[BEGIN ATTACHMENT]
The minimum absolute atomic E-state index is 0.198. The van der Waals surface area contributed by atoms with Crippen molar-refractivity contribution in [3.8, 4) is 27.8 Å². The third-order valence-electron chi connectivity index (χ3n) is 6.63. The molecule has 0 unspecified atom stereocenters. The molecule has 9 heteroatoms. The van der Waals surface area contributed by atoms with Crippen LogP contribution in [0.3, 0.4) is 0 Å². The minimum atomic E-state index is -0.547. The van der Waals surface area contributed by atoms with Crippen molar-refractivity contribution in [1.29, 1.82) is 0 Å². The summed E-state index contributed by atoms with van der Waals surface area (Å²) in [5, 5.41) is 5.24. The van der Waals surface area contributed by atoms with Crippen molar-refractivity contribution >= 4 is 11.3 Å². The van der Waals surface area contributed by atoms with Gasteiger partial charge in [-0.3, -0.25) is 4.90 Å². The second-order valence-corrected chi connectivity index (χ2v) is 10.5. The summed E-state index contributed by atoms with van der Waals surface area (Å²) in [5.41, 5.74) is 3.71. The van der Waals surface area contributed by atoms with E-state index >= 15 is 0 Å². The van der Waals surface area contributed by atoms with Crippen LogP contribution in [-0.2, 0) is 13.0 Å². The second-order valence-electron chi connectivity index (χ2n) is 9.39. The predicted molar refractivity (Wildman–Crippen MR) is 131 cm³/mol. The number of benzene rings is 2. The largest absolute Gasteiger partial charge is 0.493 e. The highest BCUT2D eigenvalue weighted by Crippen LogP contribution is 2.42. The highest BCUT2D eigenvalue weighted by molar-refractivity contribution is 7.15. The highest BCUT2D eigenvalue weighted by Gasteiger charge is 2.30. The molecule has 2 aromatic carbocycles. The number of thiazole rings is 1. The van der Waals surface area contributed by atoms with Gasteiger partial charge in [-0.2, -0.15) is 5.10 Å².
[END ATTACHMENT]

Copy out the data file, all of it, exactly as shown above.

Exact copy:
The minimum absolute atomic E-state index is 0.198. The van der Waals surface area contributed by atoms with Crippen molar-refractivity contribution in [3.8, 4) is 27.8 Å². The third-order valence-electron chi connectivity index (χ3n) is 6.63. The molecule has 0 unspecified atom stereocenters. The molecule has 9 heteroatoms. The van der Waals surface area contributed by atoms with Crippen LogP contribution in [0.3, 0.4) is 0 Å². The minimum atomic E-state index is -0.547. The van der Waals surface area contributed by atoms with Crippen molar-refractivity contribution in [1.29, 1.82) is 0 Å². The summed E-state index contributed by atoms with van der Waals surface area (Å²) in [5, 5.41) is 5.24. The van der Waals surface area contributed by atoms with Crippen molar-refractivity contribution >= 4 is 11.3 Å². The van der Waals surface area contributed by atoms with Gasteiger partial charge in [-0.3, -0.25) is 4.90 Å². The second-order valence-corrected chi connectivity index (χ2v) is 10.5. The summed E-state index contributed by atoms with van der Waals surface area (Å²) in [5.41, 5.74) is 3.71. The van der Waals surface area contributed by atoms with E-state index >= 15 is 0 Å². The van der Waals surface area contributed by atoms with Crippen LogP contribution in [-0.2, 0) is 13.0 Å². The second-order valence-electron chi connectivity index (χ2n) is 9.39. The predicted molar refractivity (Wildman–Crippen MR) is 131 cm³/mol. The number of benzene rings is 2. The largest absolute Gasteiger partial charge is 0.493 e. The highest BCUT2D eigenvalue weighted by Crippen LogP contribution is 2.42. The highest BCUT2D eigenvalue weighted by molar-refractivity contribution is 7.15. The highest BCUT2D eigenvalue weighted by Gasteiger charge is 2.30. The molecule has 2 aromatic carbocycles. The number of thiazole rings is 1. The van der Waals surface area contributed by atoms with Gasteiger partial charge in [-0.2, -0.15) is 5.10 Å².